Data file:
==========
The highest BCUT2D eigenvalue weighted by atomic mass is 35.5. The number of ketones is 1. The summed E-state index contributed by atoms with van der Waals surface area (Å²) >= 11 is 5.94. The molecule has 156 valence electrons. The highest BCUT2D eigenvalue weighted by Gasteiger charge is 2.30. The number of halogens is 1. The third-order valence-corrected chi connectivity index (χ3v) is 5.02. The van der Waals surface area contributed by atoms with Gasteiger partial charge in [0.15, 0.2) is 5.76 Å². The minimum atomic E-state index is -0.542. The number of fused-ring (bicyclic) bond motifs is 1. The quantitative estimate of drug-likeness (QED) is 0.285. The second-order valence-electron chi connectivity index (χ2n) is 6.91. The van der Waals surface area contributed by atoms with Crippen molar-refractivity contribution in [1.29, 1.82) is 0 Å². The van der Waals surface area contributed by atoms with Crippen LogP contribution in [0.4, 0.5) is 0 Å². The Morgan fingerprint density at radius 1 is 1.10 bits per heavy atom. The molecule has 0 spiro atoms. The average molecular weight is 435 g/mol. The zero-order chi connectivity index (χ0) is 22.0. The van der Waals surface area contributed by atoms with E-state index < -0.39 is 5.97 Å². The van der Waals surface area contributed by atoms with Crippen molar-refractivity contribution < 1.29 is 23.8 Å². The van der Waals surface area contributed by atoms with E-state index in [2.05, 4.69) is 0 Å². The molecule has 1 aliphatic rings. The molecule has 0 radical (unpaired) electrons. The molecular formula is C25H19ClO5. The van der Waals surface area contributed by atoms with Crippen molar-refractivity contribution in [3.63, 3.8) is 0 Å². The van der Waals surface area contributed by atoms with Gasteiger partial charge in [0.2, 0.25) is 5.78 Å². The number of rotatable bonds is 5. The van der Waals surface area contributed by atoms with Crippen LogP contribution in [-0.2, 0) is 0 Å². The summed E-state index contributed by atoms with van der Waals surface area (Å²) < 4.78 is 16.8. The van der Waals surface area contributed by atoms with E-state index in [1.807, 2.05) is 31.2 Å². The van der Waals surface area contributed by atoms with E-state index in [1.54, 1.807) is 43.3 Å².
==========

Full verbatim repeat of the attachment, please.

The highest BCUT2D eigenvalue weighted by atomic mass is 35.5. The number of ketones is 1. The summed E-state index contributed by atoms with van der Waals surface area (Å²) >= 11 is 5.94. The molecule has 156 valence electrons. The highest BCUT2D eigenvalue weighted by Gasteiger charge is 2.30. The number of halogens is 1. The third-order valence-corrected chi connectivity index (χ3v) is 5.02. The van der Waals surface area contributed by atoms with Gasteiger partial charge in [0.15, 0.2) is 5.76 Å². The minimum atomic E-state index is -0.542. The number of fused-ring (bicyclic) bond motifs is 1. The quantitative estimate of drug-likeness (QED) is 0.285. The second-order valence-electron chi connectivity index (χ2n) is 6.91. The van der Waals surface area contributed by atoms with Crippen molar-refractivity contribution in [1.29, 1.82) is 0 Å². The van der Waals surface area contributed by atoms with Crippen LogP contribution in [0.4, 0.5) is 0 Å². The Morgan fingerprint density at radius 1 is 1.10 bits per heavy atom. The molecule has 0 spiro atoms. The average molecular weight is 435 g/mol. The zero-order chi connectivity index (χ0) is 22.0. The van der Waals surface area contributed by atoms with E-state index < -0.39 is 5.97 Å². The van der Waals surface area contributed by atoms with Crippen molar-refractivity contribution < 1.29 is 23.8 Å². The van der Waals surface area contributed by atoms with E-state index in [2.05, 4.69) is 0 Å². The molecule has 1 aliphatic rings. The molecule has 0 radical (unpaired) electrons. The molecular formula is C25H19ClO5. The van der Waals surface area contributed by atoms with Crippen molar-refractivity contribution in [3.63, 3.8) is 0 Å². The van der Waals surface area contributed by atoms with Gasteiger partial charge in [0.2, 0.25) is 5.78 Å². The number of rotatable bonds is 5. The van der Waals surface area contributed by atoms with Crippen LogP contribution in [-0.2, 0) is 0 Å². The summed E-state index contributed by atoms with van der Waals surface area (Å²) < 4.78 is 16.8. The van der Waals surface area contributed by atoms with E-state index in [1.807, 2.05) is 31.2 Å². The van der Waals surface area contributed by atoms with E-state index in [1.54, 1.807) is 43.3 Å².